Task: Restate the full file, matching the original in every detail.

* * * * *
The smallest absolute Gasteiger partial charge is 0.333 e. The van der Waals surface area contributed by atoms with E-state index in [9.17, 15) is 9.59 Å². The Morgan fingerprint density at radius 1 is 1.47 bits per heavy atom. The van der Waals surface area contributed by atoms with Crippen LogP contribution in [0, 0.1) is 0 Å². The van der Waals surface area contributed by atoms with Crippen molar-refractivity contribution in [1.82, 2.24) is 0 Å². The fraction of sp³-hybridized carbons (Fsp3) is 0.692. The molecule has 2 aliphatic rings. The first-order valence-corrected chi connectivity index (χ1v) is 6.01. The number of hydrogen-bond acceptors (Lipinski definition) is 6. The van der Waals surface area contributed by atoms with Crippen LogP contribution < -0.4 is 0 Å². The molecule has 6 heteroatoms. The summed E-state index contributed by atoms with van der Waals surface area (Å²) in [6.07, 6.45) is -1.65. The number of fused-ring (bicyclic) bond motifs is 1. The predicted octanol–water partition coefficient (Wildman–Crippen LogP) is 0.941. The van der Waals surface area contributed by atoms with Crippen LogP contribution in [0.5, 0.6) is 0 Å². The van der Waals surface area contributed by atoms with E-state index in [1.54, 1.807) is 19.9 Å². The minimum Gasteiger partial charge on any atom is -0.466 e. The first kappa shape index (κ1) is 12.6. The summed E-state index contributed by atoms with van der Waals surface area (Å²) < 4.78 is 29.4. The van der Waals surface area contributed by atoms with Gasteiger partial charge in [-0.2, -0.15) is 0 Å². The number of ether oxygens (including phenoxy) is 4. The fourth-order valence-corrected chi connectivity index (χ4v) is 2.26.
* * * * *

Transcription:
The smallest absolute Gasteiger partial charge is 0.333 e. The van der Waals surface area contributed by atoms with E-state index in [9.17, 15) is 9.59 Å². The Morgan fingerprint density at radius 1 is 1.47 bits per heavy atom. The van der Waals surface area contributed by atoms with Crippen LogP contribution in [0, 0.1) is 0 Å². The van der Waals surface area contributed by atoms with Crippen molar-refractivity contribution in [1.82, 2.24) is 0 Å². The fraction of sp³-hybridized carbons (Fsp3) is 0.692. The molecule has 2 aliphatic rings. The first-order valence-corrected chi connectivity index (χ1v) is 6.01. The number of hydrogen-bond acceptors (Lipinski definition) is 6. The van der Waals surface area contributed by atoms with Crippen LogP contribution < -0.4 is 0 Å². The molecule has 6 heteroatoms. The summed E-state index contributed by atoms with van der Waals surface area (Å²) in [6.07, 6.45) is -1.65. The number of fused-ring (bicyclic) bond motifs is 1. The predicted octanol–water partition coefficient (Wildman–Crippen LogP) is 0.941. The van der Waals surface area contributed by atoms with Crippen LogP contribution in [0.5, 0.6) is 0 Å². The van der Waals surface area contributed by atoms with E-state index in [1.54, 1.807) is 19.9 Å². The minimum Gasteiger partial charge on any atom is -0.466 e. The first kappa shape index (κ1) is 12.6. The summed E-state index contributed by atoms with van der Waals surface area (Å²) < 4.78 is 29.4. The van der Waals surface area contributed by atoms with Gasteiger partial charge in [-0.2, -0.15) is 0 Å². The number of ether oxygens (including phenoxy) is 4. The fourth-order valence-corrected chi connectivity index (χ4v) is 2.26.